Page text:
After Judah’s speech, when Joseph finally reveals himself, he invites the brothers to come and live with him in plentiful Egypt. Egypt is the center of the world back then and Joseph is highly esteemed there, second only to the Pharaoh and at times, as high; and yet, when he invites his brother to join him, he tells them to “hurry, go up to my father and say to him… come down to me, do not delay” (Genesis 45:9).
“Come down”? It’s highly unlikely they meant “south”, as in down on the map, since maps in the ancient world faced east to the “orient” (hence “orientation”). If so what did he mean? The brothers are poor shepherds; Joseph is rich, owning lands, managing grain storehouses. The brothers struggle in a land that isn’t always hospitable towards them while Joseph’s children grow up in the palace. Heading to Egypt sounds like going “up”. However since time immemorial, like being called to the Torah, going to Israel has been called “aliya”, going up, and going away, is going down, even if one travels from the Himalaya’s to the Dead Sea. Further: Israel is described as a “good and wide” Land, while Egypt’s name, Mitzrayim, comes from the word tzar, narrow, tight. Could it be because in the vast desert, there is only a “tight” strip to live on along the Nile? Or perhaps because “down” and away, feels “tight” while home feel “good and wide”?
Joseph’s message is, there’s life outside of Israel. If we want to be a “light unto the nations”, we have to live there, while Judah believes in the Land; in our special connection to it and need to live on it.
Their conversation continued through the Talmud into our own days when it is as contemporary and relevant as ever. We all know Josephs who left Europe decades ago to come to America, the Golden Medina, only to find their grandchildren making aliya. We know Judahs who immigrated to Israel to dry the swamps and settle the Land, only to have their grandchildren relocate elsewhere. In a way, we are all part of the meet-up between Judah and Joseph, possibly taking on different roles in our own lifetime, knowing that at the end of the day, neither one could have stayed on history’s stage without the other.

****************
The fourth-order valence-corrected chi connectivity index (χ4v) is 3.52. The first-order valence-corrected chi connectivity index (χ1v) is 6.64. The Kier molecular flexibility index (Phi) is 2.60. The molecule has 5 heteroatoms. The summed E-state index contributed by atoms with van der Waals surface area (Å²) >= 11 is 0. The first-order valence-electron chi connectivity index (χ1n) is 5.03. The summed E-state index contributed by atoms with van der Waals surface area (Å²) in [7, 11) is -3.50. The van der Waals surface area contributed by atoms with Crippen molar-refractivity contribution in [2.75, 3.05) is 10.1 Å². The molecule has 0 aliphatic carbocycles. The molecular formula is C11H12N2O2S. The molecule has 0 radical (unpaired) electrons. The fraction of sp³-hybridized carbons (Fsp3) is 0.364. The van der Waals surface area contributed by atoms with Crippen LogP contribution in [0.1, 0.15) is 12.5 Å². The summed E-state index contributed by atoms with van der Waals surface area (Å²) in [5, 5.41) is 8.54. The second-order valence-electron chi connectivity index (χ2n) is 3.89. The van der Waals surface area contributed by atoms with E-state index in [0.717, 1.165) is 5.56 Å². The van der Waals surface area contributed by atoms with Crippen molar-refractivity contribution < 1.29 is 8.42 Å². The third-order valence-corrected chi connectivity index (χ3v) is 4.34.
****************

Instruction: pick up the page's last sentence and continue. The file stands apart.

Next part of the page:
From my balcony I see Leviathan, not a large whale but a clump of lights in the middle of the water which turns out to be Israel’s natural gas field. This week Israel, Greece and Cyprus signed an agreement for a huge pipeline project to ship gas from the eastern Mediterranean to Europe, and I can’t help wonder: Some 80 years later, can our history get any more ironic than that??
This weekend, Daf Yomi reaches one of its great milestones: the end of the 13th 7½ year cycle and immediate resuming of a daily page of Talmud learning. The fact that it’s happening is one thing; the fact that so many are involved is quite another. A few days ago, nearly 100,000 Jews, men and women, gathered in MetLife stadium in New Jersey to celebrate the “siyum” (finale), and this Sunday, for the first time, more than 3,000 women are gathering in Jerusalem, where I am planning to be as well. The Talmud is not only the base for Jewish law but the guide for how we think – creatively, analytically, broadly, compassionately, justly and so much more. It’s the spinal cord of Jewish thought. AS someone told me long ago, if the Bible is lost, we’ll be sad but able to reconstruct it; if the Talmud is lost, we’d be lost too. Whether that’s true or not, it gives us a feeling for how crucial the Talmud is.